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User Name Thread Name Subject Posted
Jim the Bart Analysis of Raglan Road (129* d) RE: Analysis of Raglan Road 30 Aug 01

Since you asked (or even if you didn't) here is my take on this beautiful bit of poesy.

The writer is looking back (all of the verses, except the last, are in the past tense) on a failed relationship, and a failed life, wondering about the connection between the two. He examines the phases of the relationship and decides (in the last verse) that he has paid some kind of ultimate price for "loving not too wisely, but too well".

In verse one, he returns to the start: to Raglan Road on an autumn day. He remembers that he liked her hair. As he recalls, he "saw the danger" in pursuing her but decided to take the chance and give in to the possibility of love (the enchanted way). He maintains that he knew from the start (the dawning of the day) that this love had consequences and decided to pay no more attention to them than you would to the falling of a leaf in autumn.

He remembers that for the first few months they flirted with real love, and although they came close enough to see how beautiful it would be, they never quite fell; they merely "tripped lightly along the ledge. Her life went on unchanged (the job of "The Queen of (his) Hearts", after all, was tart making), while his love deepened. His life stopped in it's tracks, along with his work. He sees this imbalance in commitment as leading to the failure in this relationship and as the source of his sorrow and dissapointment in life.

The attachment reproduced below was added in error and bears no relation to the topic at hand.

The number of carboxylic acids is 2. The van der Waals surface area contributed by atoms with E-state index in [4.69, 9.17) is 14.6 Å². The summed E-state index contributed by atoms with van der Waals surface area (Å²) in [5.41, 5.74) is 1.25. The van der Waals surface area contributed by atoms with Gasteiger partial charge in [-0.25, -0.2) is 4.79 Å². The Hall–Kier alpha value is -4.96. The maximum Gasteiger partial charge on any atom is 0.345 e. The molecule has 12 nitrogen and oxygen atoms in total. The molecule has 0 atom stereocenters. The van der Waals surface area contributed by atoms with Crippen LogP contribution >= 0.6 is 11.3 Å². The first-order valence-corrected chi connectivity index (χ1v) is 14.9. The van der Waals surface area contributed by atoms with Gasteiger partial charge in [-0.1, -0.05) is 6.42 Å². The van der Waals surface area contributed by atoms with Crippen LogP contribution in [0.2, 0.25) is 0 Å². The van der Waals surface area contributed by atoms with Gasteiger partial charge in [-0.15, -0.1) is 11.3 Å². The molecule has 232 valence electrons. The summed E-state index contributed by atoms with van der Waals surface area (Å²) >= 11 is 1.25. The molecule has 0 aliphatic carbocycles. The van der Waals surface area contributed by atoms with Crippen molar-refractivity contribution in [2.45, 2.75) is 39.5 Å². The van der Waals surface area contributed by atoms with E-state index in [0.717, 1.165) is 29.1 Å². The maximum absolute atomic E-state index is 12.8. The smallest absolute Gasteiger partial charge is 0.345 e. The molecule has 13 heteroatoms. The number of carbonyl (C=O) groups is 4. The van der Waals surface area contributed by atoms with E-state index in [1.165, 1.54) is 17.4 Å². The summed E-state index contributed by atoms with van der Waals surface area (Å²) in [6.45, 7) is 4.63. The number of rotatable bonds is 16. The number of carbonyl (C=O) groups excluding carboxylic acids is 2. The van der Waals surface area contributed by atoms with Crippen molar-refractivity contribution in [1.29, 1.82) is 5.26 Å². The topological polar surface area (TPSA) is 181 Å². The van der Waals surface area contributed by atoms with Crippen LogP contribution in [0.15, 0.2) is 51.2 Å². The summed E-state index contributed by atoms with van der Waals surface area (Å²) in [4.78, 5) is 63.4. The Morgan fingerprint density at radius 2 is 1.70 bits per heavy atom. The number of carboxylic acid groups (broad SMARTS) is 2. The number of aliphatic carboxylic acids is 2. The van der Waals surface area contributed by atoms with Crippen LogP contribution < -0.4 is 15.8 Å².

In v.3 he remembers that he did his best to make it work. He offered her all the things that mattered most to him - his mind, his art, his music, his poetry - and got in return little more than her name and hairdo (it's what attracted him to begin with). She was as insubstantial as "clouds over fields of May".

Now, in his minds eye (where old ghosts meet), he sees her dumping him and taking off as fast as she could. He begins to think that the soulmate that he had imagined was, in reality, too shallow for him (a creature made of clay). And, as in the old stories of Gods and angels who pay with their immortality the price for loving a mere mortal, he has paid the price for his love. We are left to imagine what that price is.

Personally, I see this song as a bittersweet warning to all artists who face the choice between pursuing their art and pursuing a relationship; but that's just me. Still, if we had kept the band together, and if not for the kids. . .

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